Eyelash disorders

Dogs, unlike us, only have eyelashes along their upper eyelids. The purpose of eyelashes is to catch dust and debris preventing delicate eye tissue from becoming irritated. Normal eyelashes grow out of the eyelid and point away from the cornea (clear surface of the eye). If eyelashes grow from the wrong place or point in the wrong direction, they can rub the cornea causing painful ulceration (open sores).

Distichiasis is when extra eyelashes grow behind normal lashes from oil glands (Meibomian glands) in the eyelid.

The right eye of a dog with distichia (extra eyelashes) affecting the upper and lower eyelids

Ectopic cilia are lashes that grow through the conjunctiva (lining of the eyelids).

The upper left eyelid of this dog has been carefully everted to reveal an ectopic cilium (black spot in the middle of the pink conjunctiva)

Trichiasis is when normal fur or eyelashes grow too long or in the wrong direction. It often affects dogs with excess, haired skin around their faces.

The right eye of a Pekingese – the hair from the nasal fold on the right-hand side of the photograph is rubbing on the surface of the eye – this is called trichiasis

Signs of eyelash disorders

Sometimes extra eyelashes don’t cause a problem but any that do rub on the cornea may cause:

  • Sore eyes (many dogs blink a lot)
  • Discharge from the eye
  • Red eye
  • Corneal ulceration (sometimes visible as a grey area on the cornea)

Diagnosing eyelash disorders

It’s not always easy to spot extra eyelashes with the naked eye. Your vet will use an ophthalmoscope (illuminated magnifier) to find and record where any extra lashes are. They may drop a coloured dye onto your dog’s cornea to check for ulceration.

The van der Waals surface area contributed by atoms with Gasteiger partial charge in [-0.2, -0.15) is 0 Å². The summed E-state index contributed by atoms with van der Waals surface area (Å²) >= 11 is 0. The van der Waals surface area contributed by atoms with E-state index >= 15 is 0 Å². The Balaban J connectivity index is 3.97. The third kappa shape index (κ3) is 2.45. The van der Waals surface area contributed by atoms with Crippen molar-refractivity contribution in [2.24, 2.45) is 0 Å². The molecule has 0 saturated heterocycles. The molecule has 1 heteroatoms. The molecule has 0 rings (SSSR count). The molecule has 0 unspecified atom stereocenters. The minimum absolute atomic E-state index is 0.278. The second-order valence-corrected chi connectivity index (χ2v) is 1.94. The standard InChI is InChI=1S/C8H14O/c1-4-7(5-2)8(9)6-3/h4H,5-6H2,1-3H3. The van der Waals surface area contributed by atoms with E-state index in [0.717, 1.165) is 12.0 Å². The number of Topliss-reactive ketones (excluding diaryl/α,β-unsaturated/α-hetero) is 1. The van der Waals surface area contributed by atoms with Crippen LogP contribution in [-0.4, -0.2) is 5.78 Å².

At Focus, we have specialist equipment to check all parts of your dog’s eyes in great detail.

What treatment is available?

We can permanently remove your dog’s problematic eyelashes using a combination of techniques. The exact method depends on where the eyelashes are and whether your dog has more than one eyelash disorder.

At Focus, our specialist ophthalmologist uses a state-of-the-art operating microscope to identify and accurately treat each eyelash. The main methods we use are surgical removal of the eyelash with its root and cryotherapy (freezes and destroys the eyelash root).

Surgery at Focus

Your dog will spend the day with us as an inpatient. We fully examine your dog on the morning of surgery to make sure he/ she is well enough for their operation.

Your dog will be asleep under a general anaesthetic during the procedure. Our highly trained nurses monitor your dog throughout and while they recover.

Your dog will need medication (eye creams and pain relief) for a few days after surgery. We’ll check your dog around a week later to make sure everything is healing normally.

Possible complications

There are very few complications arising from treating eyelash disorders and most patients feel much more comfortable straight away. Occasionally, stubborn eyelashes need a repeat treatment but for most dogs, usually once is enough.

If you’d like to find out how Focus can help treat your dog’s Eyelash disorders, please ask your vet to get in touch with us.